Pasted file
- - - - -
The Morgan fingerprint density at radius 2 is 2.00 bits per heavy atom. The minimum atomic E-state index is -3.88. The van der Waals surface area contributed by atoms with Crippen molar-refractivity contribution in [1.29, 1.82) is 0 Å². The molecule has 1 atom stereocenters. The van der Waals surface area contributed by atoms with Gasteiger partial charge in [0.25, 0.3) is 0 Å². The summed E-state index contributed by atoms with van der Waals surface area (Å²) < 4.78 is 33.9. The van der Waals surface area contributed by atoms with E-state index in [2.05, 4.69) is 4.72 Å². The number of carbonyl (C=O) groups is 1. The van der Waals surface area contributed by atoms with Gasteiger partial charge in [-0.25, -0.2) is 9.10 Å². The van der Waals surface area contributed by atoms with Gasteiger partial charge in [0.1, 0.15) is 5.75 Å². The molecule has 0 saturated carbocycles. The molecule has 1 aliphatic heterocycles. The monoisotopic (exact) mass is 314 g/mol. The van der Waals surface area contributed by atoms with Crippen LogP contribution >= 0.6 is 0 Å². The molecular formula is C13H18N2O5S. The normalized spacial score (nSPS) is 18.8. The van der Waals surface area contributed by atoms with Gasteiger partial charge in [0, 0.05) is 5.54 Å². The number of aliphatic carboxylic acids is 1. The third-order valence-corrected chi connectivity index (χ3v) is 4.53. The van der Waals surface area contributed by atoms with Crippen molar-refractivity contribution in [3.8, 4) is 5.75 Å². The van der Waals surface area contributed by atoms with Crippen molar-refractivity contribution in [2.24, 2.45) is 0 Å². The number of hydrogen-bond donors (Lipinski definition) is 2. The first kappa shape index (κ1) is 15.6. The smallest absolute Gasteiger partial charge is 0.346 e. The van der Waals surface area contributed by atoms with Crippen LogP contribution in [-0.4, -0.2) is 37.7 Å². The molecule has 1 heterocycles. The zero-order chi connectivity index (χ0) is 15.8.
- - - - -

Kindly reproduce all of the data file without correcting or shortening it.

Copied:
The Morgan fingerprint density at radius 2 is 2.00 bits per heavy atom. The minimum atomic E-state index is -3.88. The van der Waals surface area contributed by atoms with Crippen molar-refractivity contribution in [1.29, 1.82) is 0 Å². The molecule has 1 atom stereocenters. The van der Waals surface area contributed by atoms with Gasteiger partial charge in [0.25, 0.3) is 0 Å². The summed E-state index contributed by atoms with van der Waals surface area (Å²) < 4.78 is 33.9. The van der Waals surface area contributed by atoms with E-state index in [2.05, 4.69) is 4.72 Å². The number of carbonyl (C=O) groups is 1. The van der Waals surface area contributed by atoms with Gasteiger partial charge in [-0.25, -0.2) is 9.10 Å². The van der Waals surface area contributed by atoms with Gasteiger partial charge in [0.1, 0.15) is 5.75 Å². The molecule has 0 saturated carbocycles. The molecule has 1 aliphatic heterocycles. The monoisotopic (exact) mass is 314 g/mol. The van der Waals surface area contributed by atoms with Crippen LogP contribution >= 0.6 is 0 Å². The molecular formula is C13H18N2O5S. The normalized spacial score (nSPS) is 18.8. The van der Waals surface area contributed by atoms with Gasteiger partial charge in [0, 0.05) is 5.54 Å². The number of aliphatic carboxylic acids is 1. The third-order valence-corrected chi connectivity index (χ3v) is 4.53. The van der Waals surface area contributed by atoms with Crippen molar-refractivity contribution in [3.8, 4) is 5.75 Å². The van der Waals surface area contributed by atoms with Crippen molar-refractivity contribution in [2.24, 2.45) is 0 Å². The number of hydrogen-bond donors (Lipinski definition) is 2. The first kappa shape index (κ1) is 15.6. The smallest absolute Gasteiger partial charge is 0.346 e. The van der Waals surface area contributed by atoms with Crippen LogP contribution in [-0.4, -0.2) is 37.7 Å². The molecule has 1 heterocycles. The zero-order chi connectivity index (χ0) is 15.8.